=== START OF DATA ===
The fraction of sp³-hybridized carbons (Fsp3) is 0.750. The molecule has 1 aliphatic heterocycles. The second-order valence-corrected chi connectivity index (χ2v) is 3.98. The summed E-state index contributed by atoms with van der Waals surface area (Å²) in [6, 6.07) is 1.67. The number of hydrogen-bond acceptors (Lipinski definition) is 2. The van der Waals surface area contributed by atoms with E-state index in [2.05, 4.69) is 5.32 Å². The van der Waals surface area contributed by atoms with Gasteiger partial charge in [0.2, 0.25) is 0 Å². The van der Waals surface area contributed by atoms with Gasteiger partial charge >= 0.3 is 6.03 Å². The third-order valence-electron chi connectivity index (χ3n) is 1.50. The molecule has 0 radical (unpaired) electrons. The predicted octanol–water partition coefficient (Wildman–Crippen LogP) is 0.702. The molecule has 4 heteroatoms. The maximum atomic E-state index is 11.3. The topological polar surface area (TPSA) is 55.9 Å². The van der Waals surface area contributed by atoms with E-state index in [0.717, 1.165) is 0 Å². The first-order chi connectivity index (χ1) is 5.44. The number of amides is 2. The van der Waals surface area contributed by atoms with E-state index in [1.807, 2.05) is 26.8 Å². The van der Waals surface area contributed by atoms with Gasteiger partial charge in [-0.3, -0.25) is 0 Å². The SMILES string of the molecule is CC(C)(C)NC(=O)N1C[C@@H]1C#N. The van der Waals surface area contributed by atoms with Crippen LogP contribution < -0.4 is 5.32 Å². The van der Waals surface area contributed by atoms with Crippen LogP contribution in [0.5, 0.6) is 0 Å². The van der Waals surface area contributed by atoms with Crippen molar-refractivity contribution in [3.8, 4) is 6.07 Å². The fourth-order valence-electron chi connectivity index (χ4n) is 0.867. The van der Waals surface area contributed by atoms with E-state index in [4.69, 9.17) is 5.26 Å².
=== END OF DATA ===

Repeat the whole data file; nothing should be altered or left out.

The fraction of sp³-hybridized carbons (Fsp3) is 0.750. The molecule has 1 aliphatic heterocycles. The second-order valence-corrected chi connectivity index (χ2v) is 3.98. The summed E-state index contributed by atoms with van der Waals surface area (Å²) in [6, 6.07) is 1.67. The number of hydrogen-bond acceptors (Lipinski definition) is 2. The van der Waals surface area contributed by atoms with E-state index in [2.05, 4.69) is 5.32 Å². The van der Waals surface area contributed by atoms with Gasteiger partial charge in [0.2, 0.25) is 0 Å². The van der Waals surface area contributed by atoms with Gasteiger partial charge >= 0.3 is 6.03 Å². The third-order valence-electron chi connectivity index (χ3n) is 1.50. The molecule has 0 radical (unpaired) electrons. The predicted octanol–water partition coefficient (Wildman–Crippen LogP) is 0.702. The molecule has 4 heteroatoms. The maximum atomic E-state index is 11.3. The topological polar surface area (TPSA) is 55.9 Å². The van der Waals surface area contributed by atoms with E-state index in [0.717, 1.165) is 0 Å². The first-order chi connectivity index (χ1) is 5.44. The number of amides is 2. The van der Waals surface area contributed by atoms with E-state index in [1.807, 2.05) is 26.8 Å². The van der Waals surface area contributed by atoms with Gasteiger partial charge in [-0.3, -0.25) is 0 Å². The SMILES string of the molecule is CC(C)(C)NC(=O)N1C[C@@H]1C#N. The van der Waals surface area contributed by atoms with Crippen LogP contribution < -0.4 is 5.32 Å². The van der Waals surface area contributed by atoms with Crippen LogP contribution in [0.5, 0.6) is 0 Å². The van der Waals surface area contributed by atoms with Crippen molar-refractivity contribution in [3.8, 4) is 6.07 Å². The fourth-order valence-electron chi connectivity index (χ4n) is 0.867. The van der Waals surface area contributed by atoms with E-state index in [4.69, 9.17) is 5.26 Å².